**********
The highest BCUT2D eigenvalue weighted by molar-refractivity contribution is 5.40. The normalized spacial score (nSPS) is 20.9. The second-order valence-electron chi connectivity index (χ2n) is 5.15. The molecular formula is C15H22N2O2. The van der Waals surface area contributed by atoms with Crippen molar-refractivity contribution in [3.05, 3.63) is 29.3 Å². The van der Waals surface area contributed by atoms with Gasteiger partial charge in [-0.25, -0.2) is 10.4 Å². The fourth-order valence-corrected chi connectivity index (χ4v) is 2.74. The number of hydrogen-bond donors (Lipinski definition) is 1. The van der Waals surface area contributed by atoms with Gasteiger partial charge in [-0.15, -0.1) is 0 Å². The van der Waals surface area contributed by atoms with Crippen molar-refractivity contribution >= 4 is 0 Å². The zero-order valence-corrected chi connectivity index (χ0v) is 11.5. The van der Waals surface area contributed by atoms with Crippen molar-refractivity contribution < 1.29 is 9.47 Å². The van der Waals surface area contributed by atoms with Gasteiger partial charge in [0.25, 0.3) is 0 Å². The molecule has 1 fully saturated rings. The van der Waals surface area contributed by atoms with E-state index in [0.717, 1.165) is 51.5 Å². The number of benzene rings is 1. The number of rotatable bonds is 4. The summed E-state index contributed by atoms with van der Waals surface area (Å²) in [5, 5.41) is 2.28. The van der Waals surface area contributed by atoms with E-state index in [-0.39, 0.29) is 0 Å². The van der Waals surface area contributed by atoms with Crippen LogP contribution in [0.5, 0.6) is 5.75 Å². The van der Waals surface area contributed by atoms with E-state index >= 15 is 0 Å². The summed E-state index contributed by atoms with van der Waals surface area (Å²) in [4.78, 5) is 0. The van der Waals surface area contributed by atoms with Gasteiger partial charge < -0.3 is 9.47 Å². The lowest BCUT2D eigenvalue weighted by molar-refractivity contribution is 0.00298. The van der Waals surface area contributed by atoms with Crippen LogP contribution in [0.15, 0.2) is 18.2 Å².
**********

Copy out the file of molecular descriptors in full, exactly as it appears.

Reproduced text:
The highest BCUT2D eigenvalue weighted by molar-refractivity contribution is 5.40. The normalized spacial score (nSPS) is 20.9. The second-order valence-electron chi connectivity index (χ2n) is 5.15. The molecular formula is C15H22N2O2. The van der Waals surface area contributed by atoms with Crippen molar-refractivity contribution in [3.05, 3.63) is 29.3 Å². The van der Waals surface area contributed by atoms with Gasteiger partial charge in [-0.25, -0.2) is 10.4 Å². The fourth-order valence-corrected chi connectivity index (χ4v) is 2.74. The number of hydrogen-bond donors (Lipinski definition) is 1. The van der Waals surface area contributed by atoms with Gasteiger partial charge in [-0.15, -0.1) is 0 Å². The van der Waals surface area contributed by atoms with Crippen molar-refractivity contribution >= 4 is 0 Å². The zero-order valence-corrected chi connectivity index (χ0v) is 11.5. The van der Waals surface area contributed by atoms with Crippen molar-refractivity contribution < 1.29 is 9.47 Å². The van der Waals surface area contributed by atoms with Gasteiger partial charge in [0.25, 0.3) is 0 Å². The molecule has 1 fully saturated rings. The van der Waals surface area contributed by atoms with E-state index in [0.717, 1.165) is 51.5 Å². The number of benzene rings is 1. The number of rotatable bonds is 4. The summed E-state index contributed by atoms with van der Waals surface area (Å²) in [5, 5.41) is 2.28. The van der Waals surface area contributed by atoms with E-state index in [-0.39, 0.29) is 0 Å². The van der Waals surface area contributed by atoms with Crippen LogP contribution in [0.5, 0.6) is 5.75 Å². The van der Waals surface area contributed by atoms with E-state index >= 15 is 0 Å². The summed E-state index contributed by atoms with van der Waals surface area (Å²) in [4.78, 5) is 0. The van der Waals surface area contributed by atoms with Gasteiger partial charge < -0.3 is 9.47 Å². The lowest BCUT2D eigenvalue weighted by molar-refractivity contribution is 0.00298. The van der Waals surface area contributed by atoms with Crippen LogP contribution in [0.15, 0.2) is 18.2 Å².